Take home message-Long term oral antiviral agents can decrease the recurrences of herpes simplex keratitis.

Cornea. 2001 Mar;20(2):123-8.
Predictors of recurrent herpes simplex virus keratitis. Herpetic Eye Disease Study Group.
Purpose-Determinants of the natural history of recurrent herpes simplex virus (HSV) keratitis have not been consistently established. We assessed how previous HSV eye disease affects the risk of recurrent HSV keratitis and evaluated whether demographic and other variables play any predictive role.
Conclusions-Among patients who experienced active ocular HSV disease in the previous year, a history of epithelial keratitis was not a risk factor for recurrent epithelial keratitis. In contrast, previous, especially multiple, episodes of stromal keratitis markedly increased the probability of subsequent stromal keratitis.
Take home message-Patients who experience corneal swelling from Herpes Simplex Keratitis have a higher risk of recurrent swelling.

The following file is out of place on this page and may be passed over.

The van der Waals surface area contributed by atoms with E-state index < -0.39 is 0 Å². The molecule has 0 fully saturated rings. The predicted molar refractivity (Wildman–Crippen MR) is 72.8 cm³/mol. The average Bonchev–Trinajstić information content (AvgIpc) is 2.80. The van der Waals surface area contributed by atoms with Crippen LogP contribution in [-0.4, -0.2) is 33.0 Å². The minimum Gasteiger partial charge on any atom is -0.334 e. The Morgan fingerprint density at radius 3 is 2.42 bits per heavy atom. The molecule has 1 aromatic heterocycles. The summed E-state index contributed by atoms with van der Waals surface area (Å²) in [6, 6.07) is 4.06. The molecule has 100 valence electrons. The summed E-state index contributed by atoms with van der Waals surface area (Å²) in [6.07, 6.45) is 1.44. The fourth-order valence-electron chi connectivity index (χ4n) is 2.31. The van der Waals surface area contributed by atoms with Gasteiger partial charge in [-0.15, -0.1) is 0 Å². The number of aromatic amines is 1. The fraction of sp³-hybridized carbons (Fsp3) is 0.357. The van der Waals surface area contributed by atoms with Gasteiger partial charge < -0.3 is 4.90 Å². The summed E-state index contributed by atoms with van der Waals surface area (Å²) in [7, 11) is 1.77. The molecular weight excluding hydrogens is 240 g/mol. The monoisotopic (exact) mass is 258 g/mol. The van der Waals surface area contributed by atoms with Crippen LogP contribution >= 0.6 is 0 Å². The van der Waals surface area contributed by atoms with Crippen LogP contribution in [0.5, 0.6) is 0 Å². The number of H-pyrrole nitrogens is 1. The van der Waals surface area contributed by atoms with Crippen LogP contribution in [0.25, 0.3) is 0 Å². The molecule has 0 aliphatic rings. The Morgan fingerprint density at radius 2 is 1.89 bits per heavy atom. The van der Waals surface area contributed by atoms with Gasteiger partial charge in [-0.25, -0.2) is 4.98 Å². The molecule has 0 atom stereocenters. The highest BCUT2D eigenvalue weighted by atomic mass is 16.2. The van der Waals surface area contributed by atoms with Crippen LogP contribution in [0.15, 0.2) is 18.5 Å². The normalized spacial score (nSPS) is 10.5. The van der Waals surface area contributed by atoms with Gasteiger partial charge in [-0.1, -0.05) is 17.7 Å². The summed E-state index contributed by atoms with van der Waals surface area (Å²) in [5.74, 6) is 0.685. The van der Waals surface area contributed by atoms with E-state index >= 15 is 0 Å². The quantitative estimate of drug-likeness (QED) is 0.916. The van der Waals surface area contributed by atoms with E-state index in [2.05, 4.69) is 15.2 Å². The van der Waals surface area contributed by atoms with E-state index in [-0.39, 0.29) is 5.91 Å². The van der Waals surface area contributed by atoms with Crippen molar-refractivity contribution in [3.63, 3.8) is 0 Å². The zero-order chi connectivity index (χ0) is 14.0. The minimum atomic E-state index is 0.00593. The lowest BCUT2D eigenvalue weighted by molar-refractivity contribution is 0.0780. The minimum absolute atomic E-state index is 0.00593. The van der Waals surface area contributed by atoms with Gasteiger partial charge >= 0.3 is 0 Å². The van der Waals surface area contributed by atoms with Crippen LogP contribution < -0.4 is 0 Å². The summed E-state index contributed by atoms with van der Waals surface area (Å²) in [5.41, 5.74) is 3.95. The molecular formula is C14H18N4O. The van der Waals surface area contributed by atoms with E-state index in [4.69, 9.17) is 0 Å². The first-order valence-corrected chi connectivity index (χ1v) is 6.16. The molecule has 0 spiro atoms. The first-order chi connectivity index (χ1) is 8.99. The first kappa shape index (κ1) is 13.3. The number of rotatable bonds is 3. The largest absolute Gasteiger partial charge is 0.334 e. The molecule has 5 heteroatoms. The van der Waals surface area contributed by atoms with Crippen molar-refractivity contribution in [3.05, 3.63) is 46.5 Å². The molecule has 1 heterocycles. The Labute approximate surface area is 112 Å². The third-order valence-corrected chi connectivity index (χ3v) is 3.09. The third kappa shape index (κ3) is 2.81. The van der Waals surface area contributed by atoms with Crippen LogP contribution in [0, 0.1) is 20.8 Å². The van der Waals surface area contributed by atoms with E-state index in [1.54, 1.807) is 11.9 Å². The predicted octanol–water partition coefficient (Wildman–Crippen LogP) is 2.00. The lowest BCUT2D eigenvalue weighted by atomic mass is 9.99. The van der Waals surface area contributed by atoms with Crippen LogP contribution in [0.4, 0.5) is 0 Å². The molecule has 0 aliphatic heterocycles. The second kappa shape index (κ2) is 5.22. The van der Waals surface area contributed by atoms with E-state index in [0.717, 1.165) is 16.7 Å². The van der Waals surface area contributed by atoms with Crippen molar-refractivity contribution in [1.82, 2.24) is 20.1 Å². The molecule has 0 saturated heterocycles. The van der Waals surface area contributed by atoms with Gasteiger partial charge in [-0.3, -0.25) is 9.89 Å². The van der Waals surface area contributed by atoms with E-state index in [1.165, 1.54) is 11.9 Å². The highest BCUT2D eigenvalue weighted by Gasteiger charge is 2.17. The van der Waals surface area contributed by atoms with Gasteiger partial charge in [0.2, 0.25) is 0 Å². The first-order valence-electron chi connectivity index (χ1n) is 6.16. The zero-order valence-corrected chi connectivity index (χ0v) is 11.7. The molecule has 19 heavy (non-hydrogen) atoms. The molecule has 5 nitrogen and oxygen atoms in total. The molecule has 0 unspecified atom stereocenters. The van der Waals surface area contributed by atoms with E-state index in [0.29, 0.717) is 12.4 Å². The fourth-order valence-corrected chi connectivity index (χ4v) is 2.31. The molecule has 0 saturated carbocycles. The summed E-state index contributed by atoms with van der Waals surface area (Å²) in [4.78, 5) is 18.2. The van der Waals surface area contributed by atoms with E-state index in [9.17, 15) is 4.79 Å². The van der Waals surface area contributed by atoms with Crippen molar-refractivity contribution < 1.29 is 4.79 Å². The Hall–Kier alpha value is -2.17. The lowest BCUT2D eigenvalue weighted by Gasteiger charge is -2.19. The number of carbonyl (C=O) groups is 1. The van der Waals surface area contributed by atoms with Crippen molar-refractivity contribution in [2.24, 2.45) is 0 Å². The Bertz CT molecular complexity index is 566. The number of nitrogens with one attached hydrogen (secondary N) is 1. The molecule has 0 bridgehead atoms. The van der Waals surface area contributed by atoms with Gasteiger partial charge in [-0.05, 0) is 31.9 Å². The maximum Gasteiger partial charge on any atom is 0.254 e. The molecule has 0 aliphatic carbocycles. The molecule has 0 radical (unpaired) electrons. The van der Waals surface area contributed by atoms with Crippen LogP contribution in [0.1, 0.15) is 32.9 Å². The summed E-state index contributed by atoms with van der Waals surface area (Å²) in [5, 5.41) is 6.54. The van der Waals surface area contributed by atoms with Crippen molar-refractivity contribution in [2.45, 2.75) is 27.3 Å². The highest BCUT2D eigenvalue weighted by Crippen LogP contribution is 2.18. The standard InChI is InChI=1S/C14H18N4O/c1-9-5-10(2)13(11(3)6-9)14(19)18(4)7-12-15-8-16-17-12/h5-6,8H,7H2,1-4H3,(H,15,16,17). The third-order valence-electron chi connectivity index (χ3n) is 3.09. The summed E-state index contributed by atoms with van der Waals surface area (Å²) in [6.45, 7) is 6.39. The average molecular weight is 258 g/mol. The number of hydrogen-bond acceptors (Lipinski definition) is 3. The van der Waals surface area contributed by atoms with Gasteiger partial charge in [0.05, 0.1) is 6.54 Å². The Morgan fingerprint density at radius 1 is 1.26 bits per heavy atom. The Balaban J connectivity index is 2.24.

Recurrent herpetic stromal keratitis in mice: a model for studying human HSK.

Clin Dev Immunol. 2012;2012:728480. doi: 10.1155/2012/728480. Epub 2012 Apr 23.
Stuart PM1, Keadle TL.
Take home message-This article is an example of the extensive ongoing research of Herpes Simplex Keratitis. The goal is preventing recurrence and finding a potential vaccine.

Thoughts and Experience from the Medical Director

Herpes Simplex is a condition that we regularly see at Palm Beach Eye Center.  At the time of writing this article, I saw two cases today.  Patients typically present with pain and very light sensitive eye or eyes.  Often, this is mistaken for a bacterial infection or a common viral conjunctivitis that you might see with the common cold.  Very often we will see patients started on steroid eye drops and the condition worsens.  Its a very good sign this is Herpes.  A little disclaimer here: There are many eye conditions that look just like Herpes Simplex.  Shingles also looks similar.  So does Epstein Barr Virus.  Severe dry eyes can be Herpes and when patient's aren't responding to typical dry eye treatments it should be considered.